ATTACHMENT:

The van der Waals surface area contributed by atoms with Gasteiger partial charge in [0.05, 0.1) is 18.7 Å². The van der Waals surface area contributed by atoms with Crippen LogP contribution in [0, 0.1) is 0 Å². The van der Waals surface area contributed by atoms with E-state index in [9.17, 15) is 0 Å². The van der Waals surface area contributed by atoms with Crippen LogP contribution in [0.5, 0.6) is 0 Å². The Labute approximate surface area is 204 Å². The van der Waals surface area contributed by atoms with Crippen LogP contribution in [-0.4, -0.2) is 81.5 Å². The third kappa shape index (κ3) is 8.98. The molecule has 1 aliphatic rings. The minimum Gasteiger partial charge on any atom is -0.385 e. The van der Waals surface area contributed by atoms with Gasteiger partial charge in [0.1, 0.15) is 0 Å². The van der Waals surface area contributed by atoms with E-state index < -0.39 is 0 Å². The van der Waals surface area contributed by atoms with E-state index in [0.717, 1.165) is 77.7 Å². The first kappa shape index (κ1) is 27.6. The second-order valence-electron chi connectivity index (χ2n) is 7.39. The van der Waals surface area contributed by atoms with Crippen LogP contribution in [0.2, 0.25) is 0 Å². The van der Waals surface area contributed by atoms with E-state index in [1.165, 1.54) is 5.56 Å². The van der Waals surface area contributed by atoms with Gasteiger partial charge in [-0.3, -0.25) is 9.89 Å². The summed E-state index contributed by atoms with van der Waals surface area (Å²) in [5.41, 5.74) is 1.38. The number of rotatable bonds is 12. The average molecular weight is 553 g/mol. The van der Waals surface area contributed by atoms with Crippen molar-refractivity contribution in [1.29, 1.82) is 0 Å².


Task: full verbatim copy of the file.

The van der Waals surface area contributed by atoms with Gasteiger partial charge in [0.05, 0.1) is 18.7 Å². The van der Waals surface area contributed by atoms with Crippen LogP contribution in [0, 0.1) is 0 Å². The van der Waals surface area contributed by atoms with E-state index in [9.17, 15) is 0 Å². The van der Waals surface area contributed by atoms with Crippen LogP contribution in [0.5, 0.6) is 0 Å². The Labute approximate surface area is 204 Å². The van der Waals surface area contributed by atoms with Crippen LogP contribution in [-0.4, -0.2) is 81.5 Å². The third kappa shape index (κ3) is 8.98. The molecule has 1 aliphatic rings. The minimum Gasteiger partial charge on any atom is -0.385 e. The van der Waals surface area contributed by atoms with Gasteiger partial charge in [0.1, 0.15) is 0 Å². The van der Waals surface area contributed by atoms with E-state index < -0.39 is 0 Å². The van der Waals surface area contributed by atoms with E-state index in [0.717, 1.165) is 77.7 Å². The first kappa shape index (κ1) is 27.6. The second-order valence-electron chi connectivity index (χ2n) is 7.39. The van der Waals surface area contributed by atoms with Crippen LogP contribution in [0.2, 0.25) is 0 Å². The van der Waals surface area contributed by atoms with E-state index in [1.165, 1.54) is 5.56 Å². The van der Waals surface area contributed by atoms with Gasteiger partial charge in [-0.3, -0.25) is 9.89 Å². The summed E-state index contributed by atoms with van der Waals surface area (Å²) in [5.41, 5.74) is 1.38. The number of rotatable bonds is 12. The average molecular weight is 553 g/mol. The van der Waals surface area contributed by atoms with Crippen molar-refractivity contribution in [1.29, 1.82) is 0 Å².